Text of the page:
Released back in 2015, these headphones are rather dated, but they still give excellent performance. The good thing about the world of audio technology is that it moves slowly. Hence, good headphones remain good even as the years roll by. The Sennheiser Momentum 2.0 Wireless were among the first headphones to bring Bluetooth and Wireless technology to headphones, and five years later, it is still as good as it was back then. The excellent performance is even made sweeter because of the drop in price.

In creating this roundup, I tested scores of headphones, and I must say that these are the best wireless headphones in terms of design, at least. It combines looks, materials, and ergonomics to give a highly comfortable option. The materials, leather and brushed metal, set this apart from the hundreds of models on the market. It looks and feels premium. And it isn’t all for show. It is as durable as they come.

Despite looking like a one-piece model, it comes with a foldable design that makes it easy to carry around with you. The cups are made of high-quality leather and plastic that improves comfort.
The USP of these headphones is the wireless connection. Well, it doesn’t disappoint. It is Bluetooth and NFC compatible. It also uses the NoiseGard technology to improve noise cancellation.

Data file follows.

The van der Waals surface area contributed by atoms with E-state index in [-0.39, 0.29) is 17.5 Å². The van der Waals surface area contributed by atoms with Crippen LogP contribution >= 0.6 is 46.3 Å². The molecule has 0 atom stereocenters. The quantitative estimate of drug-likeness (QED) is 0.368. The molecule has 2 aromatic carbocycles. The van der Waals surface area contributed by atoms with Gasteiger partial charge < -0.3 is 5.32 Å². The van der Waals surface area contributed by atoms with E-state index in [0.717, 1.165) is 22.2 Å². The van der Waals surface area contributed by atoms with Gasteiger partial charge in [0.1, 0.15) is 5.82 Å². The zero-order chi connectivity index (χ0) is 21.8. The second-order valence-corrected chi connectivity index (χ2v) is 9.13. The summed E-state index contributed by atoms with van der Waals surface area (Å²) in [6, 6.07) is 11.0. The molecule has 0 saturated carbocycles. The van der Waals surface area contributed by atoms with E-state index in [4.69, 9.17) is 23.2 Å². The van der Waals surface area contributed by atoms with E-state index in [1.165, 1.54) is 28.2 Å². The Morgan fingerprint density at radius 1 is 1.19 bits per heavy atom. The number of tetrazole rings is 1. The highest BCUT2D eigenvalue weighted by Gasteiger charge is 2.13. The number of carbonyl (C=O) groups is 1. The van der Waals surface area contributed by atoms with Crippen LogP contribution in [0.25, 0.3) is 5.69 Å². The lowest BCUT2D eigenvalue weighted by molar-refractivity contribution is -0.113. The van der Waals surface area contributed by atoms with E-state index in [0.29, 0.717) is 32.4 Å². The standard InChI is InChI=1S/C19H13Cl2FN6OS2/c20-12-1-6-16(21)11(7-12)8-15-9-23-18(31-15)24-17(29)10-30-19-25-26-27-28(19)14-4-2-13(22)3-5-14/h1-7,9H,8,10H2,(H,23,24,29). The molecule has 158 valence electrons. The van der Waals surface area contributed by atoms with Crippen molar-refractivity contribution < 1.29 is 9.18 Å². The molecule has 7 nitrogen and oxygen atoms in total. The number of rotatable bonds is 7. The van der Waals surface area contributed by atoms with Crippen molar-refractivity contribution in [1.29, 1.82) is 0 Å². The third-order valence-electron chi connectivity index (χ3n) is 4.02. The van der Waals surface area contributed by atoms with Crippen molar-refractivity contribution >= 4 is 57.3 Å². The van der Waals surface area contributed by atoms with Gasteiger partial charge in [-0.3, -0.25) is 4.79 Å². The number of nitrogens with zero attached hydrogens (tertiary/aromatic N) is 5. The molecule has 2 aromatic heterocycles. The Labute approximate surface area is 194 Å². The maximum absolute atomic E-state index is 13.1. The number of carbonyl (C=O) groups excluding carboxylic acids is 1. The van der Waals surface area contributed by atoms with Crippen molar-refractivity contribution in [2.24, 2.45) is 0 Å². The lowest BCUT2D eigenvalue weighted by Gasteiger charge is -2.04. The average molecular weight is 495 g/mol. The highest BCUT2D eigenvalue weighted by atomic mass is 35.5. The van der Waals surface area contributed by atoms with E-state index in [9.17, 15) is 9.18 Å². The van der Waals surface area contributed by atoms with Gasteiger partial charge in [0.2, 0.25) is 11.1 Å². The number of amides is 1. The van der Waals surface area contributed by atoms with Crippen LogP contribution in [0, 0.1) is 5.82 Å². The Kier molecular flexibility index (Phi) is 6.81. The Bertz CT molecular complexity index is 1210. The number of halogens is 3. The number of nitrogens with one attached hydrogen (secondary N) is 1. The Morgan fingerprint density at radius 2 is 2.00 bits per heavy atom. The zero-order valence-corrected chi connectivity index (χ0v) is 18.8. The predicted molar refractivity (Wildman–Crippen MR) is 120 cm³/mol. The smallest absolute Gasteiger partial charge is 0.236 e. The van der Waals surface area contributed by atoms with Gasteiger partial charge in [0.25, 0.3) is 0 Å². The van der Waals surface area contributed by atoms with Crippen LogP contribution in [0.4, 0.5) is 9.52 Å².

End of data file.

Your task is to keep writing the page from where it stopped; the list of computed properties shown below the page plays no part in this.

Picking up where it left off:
With up to 22 hours of use with Bluetooth and NFC turned on, these headphones have a really impressive battery life.

Performance is still impressive despite the age. Noise cancellation is superb, but the shining light is sound performance. It is simply incredible. The sound is warm, but not so much that it becomes unbearable. Of special note is the mid-range. Vocal and instrumentals are crisp and direct. The soundstage is also pleasing and wide.

What I don’t like

Well, the shortcomings cannot be helped really. Other wireless models, especially newer options, have more features. It doesn’t have things like a dedicated button for Virtual Assistants, proximity sensors, and other Smart features.